What Is Contact Juggling?
According to James Ernest's book, "Contact Juggling" – which originally coined the term – contact juggling is "manipulations of single objects or object groups, usually involving very little tossing or spinning". According to the community website – www.contactjuggling.org, Contact Juggling is half dance, juggling, mime and magic . Contact Juggling is almost always about balls – whether they’re silicon, acrylic, or plain tennis balls, it is rare to find a person doing something with anything other than balls, and calling it Contact Juggling. Staff-spinning, pencil-manipulation, coin-rolling and other such stuff could theoretically be called “Contact Juggling” using the definition, but they already have their own names. Contact Juggling has been accepted as solely belonging to the manipulation of balls using the body, and shouldn’t be confused with other forms of object manipulation.
The best way to really get to know what contact juggling is to see it in action.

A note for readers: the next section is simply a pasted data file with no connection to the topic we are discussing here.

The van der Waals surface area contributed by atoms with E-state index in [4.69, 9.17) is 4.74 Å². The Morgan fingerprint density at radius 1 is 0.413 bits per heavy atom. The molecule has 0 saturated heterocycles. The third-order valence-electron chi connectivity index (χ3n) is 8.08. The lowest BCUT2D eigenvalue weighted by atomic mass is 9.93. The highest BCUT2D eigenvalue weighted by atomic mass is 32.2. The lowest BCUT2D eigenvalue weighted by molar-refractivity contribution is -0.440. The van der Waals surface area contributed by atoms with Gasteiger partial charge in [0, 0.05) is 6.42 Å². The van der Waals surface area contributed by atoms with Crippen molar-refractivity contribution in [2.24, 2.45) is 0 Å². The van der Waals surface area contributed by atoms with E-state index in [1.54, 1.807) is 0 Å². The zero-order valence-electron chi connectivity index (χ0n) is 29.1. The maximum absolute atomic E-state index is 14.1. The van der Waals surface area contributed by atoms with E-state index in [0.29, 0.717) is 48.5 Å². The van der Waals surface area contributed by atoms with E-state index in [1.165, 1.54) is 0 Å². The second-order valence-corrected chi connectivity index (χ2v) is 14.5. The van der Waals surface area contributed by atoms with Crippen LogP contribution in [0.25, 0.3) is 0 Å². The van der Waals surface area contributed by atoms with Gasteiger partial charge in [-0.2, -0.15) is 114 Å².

Michael Moschen's PBS video, "In Motion", has a section at the end where he is contact juggling – although he prefers the term "Dynamic Balance" or “Dynamic Manipulation” - perhaps he is more entitled to call it by either of those names, as he was “CJing” before the term was invented. He can also be seen in Jim Henson’s film “The Labyrinth”; he is the hands of Jareth in the crystal manipulation scenes – no, that is not David Bowie doing it. No. It is not. No. Speaking of terms, there are many – "Dynamic / Crystal / Contact - Manipulation / Balance", "Ball/Sphere/Orb Rolling" are just a few. The average name for the art is "Contact Juggling", and that is how I will refer to it throughout the book. There is a small glossary of terms near the end of the book that can be referred to whenever I forget to explain one. Contact Juggling can be broken into two separate forms, each of which can be combined at a later stage to form more complex moves. The first form is ball-rolling, where balls are rolled over the hands, arms, chest, head, back, etc. The ball rolls from one point to another. This is the most basic form of contact juggling. The windshieldwiper is the first contact juggling move which should be learned from this form, where the ball rolls from the palm to the back of the hand, then rolls back again. The second form is palmspinning, where groups of two or more balls are spun in the hands. Up to eleven balls are used in palm-spinning routines. Although contact juggling usually means the balls stay in contact with the body, a lot of contact jugglers like to put tosses in their moves. These moves are sometimes looked down on by “purists”, but I believe that bending the “rules” of contact juggling should be allowed where the result is a fascinating move.